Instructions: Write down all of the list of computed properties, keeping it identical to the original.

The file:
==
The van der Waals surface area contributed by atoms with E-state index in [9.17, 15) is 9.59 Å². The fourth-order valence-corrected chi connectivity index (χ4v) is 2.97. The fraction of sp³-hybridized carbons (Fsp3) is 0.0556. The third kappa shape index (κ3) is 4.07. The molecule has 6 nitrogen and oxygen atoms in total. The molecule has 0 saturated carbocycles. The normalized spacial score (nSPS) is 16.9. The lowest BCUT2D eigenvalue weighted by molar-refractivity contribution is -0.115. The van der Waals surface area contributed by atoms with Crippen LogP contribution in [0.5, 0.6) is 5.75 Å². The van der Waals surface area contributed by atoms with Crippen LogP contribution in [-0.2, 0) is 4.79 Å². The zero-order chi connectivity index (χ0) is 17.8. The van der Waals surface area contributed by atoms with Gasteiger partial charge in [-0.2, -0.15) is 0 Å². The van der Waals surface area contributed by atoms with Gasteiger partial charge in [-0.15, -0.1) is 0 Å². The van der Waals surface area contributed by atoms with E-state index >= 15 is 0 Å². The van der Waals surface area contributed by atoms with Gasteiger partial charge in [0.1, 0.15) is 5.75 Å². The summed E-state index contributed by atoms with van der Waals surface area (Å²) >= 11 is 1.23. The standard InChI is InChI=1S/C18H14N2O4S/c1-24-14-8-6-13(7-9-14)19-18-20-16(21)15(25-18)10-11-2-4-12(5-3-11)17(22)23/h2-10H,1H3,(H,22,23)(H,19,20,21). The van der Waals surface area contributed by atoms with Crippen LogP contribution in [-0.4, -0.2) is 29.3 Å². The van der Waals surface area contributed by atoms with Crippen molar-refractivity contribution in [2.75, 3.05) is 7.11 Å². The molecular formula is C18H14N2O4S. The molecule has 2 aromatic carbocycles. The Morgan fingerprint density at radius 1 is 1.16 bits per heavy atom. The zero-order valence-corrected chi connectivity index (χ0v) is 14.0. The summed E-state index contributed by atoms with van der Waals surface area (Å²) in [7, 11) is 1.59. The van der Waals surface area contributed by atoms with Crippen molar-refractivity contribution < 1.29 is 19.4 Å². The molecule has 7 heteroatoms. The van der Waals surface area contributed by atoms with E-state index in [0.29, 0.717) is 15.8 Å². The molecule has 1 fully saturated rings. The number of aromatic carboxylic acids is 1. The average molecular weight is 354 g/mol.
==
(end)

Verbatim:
The van der Waals surface area contributed by atoms with E-state index in [9.17, 15) is 9.59 Å². The fourth-order valence-corrected chi connectivity index (χ4v) is 2.97. The fraction of sp³-hybridized carbons (Fsp3) is 0.0556. The third kappa shape index (κ3) is 4.07. The molecule has 6 nitrogen and oxygen atoms in total. The molecule has 0 saturated carbocycles. The normalized spacial score (nSPS) is 16.9. The lowest BCUT2D eigenvalue weighted by molar-refractivity contribution is -0.115. The van der Waals surface area contributed by atoms with Crippen LogP contribution in [0.5, 0.6) is 5.75 Å². The van der Waals surface area contributed by atoms with Crippen LogP contribution in [-0.2, 0) is 4.79 Å². The zero-order chi connectivity index (χ0) is 17.8. The van der Waals surface area contributed by atoms with Gasteiger partial charge in [-0.2, -0.15) is 0 Å². The van der Waals surface area contributed by atoms with Gasteiger partial charge in [-0.15, -0.1) is 0 Å². The van der Waals surface area contributed by atoms with E-state index >= 15 is 0 Å². The van der Waals surface area contributed by atoms with Gasteiger partial charge in [0.1, 0.15) is 5.75 Å². The summed E-state index contributed by atoms with van der Waals surface area (Å²) >= 11 is 1.23. The standard InChI is InChI=1S/C18H14N2O4S/c1-24-14-8-6-13(7-9-14)19-18-20-16(21)15(25-18)10-11-2-4-12(5-3-11)17(22)23/h2-10H,1H3,(H,22,23)(H,19,20,21). The van der Waals surface area contributed by atoms with Crippen LogP contribution in [-0.4, -0.2) is 29.3 Å². The van der Waals surface area contributed by atoms with Crippen molar-refractivity contribution in [2.75, 3.05) is 7.11 Å². The molecular formula is C18H14N2O4S. The molecule has 2 aromatic carbocycles. The Morgan fingerprint density at radius 1 is 1.16 bits per heavy atom. The zero-order valence-corrected chi connectivity index (χ0v) is 14.0. The summed E-state index contributed by atoms with van der Waals surface area (Å²) in [7, 11) is 1.59. The van der Waals surface area contributed by atoms with Crippen molar-refractivity contribution < 1.29 is 19.4 Å². The molecule has 7 heteroatoms. The van der Waals surface area contributed by atoms with E-state index in [0.29, 0.717) is 15.8 Å². The molecule has 1 fully saturated rings. The number of aromatic carboxylic acids is 1. The average molecular weight is 354 g/mol.